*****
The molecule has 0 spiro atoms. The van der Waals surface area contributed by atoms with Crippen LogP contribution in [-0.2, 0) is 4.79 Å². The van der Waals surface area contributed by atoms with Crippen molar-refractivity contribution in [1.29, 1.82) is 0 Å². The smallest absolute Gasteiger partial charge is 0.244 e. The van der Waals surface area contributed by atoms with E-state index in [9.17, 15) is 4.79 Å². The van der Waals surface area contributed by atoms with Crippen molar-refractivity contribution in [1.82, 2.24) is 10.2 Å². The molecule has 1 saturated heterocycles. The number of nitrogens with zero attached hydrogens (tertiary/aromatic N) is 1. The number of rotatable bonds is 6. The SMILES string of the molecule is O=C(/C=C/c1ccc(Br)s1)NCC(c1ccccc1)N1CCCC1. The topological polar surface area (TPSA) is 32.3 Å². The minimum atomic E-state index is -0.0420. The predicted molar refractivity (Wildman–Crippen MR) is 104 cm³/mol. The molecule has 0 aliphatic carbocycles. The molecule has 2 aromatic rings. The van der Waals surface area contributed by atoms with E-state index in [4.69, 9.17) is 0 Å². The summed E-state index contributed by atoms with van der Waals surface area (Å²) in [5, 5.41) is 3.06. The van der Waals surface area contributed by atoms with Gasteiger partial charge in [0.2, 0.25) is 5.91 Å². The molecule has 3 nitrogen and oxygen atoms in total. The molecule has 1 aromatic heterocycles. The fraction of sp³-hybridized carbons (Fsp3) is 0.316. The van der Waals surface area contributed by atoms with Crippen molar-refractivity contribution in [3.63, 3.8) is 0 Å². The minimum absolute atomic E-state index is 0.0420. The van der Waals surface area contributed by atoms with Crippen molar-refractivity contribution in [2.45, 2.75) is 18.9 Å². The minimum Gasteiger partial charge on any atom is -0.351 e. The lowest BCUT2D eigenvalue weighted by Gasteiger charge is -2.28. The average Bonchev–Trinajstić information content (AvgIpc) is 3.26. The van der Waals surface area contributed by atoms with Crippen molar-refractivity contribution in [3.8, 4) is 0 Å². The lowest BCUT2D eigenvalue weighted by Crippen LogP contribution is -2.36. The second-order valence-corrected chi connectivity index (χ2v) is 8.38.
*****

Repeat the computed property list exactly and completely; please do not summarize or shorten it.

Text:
The molecule has 0 spiro atoms. The van der Waals surface area contributed by atoms with Crippen LogP contribution in [-0.2, 0) is 4.79 Å². The van der Waals surface area contributed by atoms with Crippen molar-refractivity contribution in [1.29, 1.82) is 0 Å². The smallest absolute Gasteiger partial charge is 0.244 e. The van der Waals surface area contributed by atoms with E-state index in [9.17, 15) is 4.79 Å². The van der Waals surface area contributed by atoms with Crippen molar-refractivity contribution in [1.82, 2.24) is 10.2 Å². The molecule has 1 saturated heterocycles. The number of nitrogens with zero attached hydrogens (tertiary/aromatic N) is 1. The number of rotatable bonds is 6. The SMILES string of the molecule is O=C(/C=C/c1ccc(Br)s1)NCC(c1ccccc1)N1CCCC1. The topological polar surface area (TPSA) is 32.3 Å². The minimum atomic E-state index is -0.0420. The predicted molar refractivity (Wildman–Crippen MR) is 104 cm³/mol. The molecule has 0 aliphatic carbocycles. The molecule has 2 aromatic rings. The van der Waals surface area contributed by atoms with E-state index in [4.69, 9.17) is 0 Å². The summed E-state index contributed by atoms with van der Waals surface area (Å²) in [5, 5.41) is 3.06. The van der Waals surface area contributed by atoms with Gasteiger partial charge in [0.2, 0.25) is 5.91 Å². The molecule has 3 nitrogen and oxygen atoms in total. The molecule has 1 aromatic heterocycles. The fraction of sp³-hybridized carbons (Fsp3) is 0.316. The van der Waals surface area contributed by atoms with Crippen molar-refractivity contribution in [3.63, 3.8) is 0 Å². The minimum absolute atomic E-state index is 0.0420. The van der Waals surface area contributed by atoms with Crippen molar-refractivity contribution in [2.45, 2.75) is 18.9 Å². The minimum Gasteiger partial charge on any atom is -0.351 e. The lowest BCUT2D eigenvalue weighted by Gasteiger charge is -2.28. The average Bonchev–Trinajstić information content (AvgIpc) is 3.26. The van der Waals surface area contributed by atoms with Crippen molar-refractivity contribution in [3.8, 4) is 0 Å². The lowest BCUT2D eigenvalue weighted by Crippen LogP contribution is -2.36. The second-order valence-corrected chi connectivity index (χ2v) is 8.38.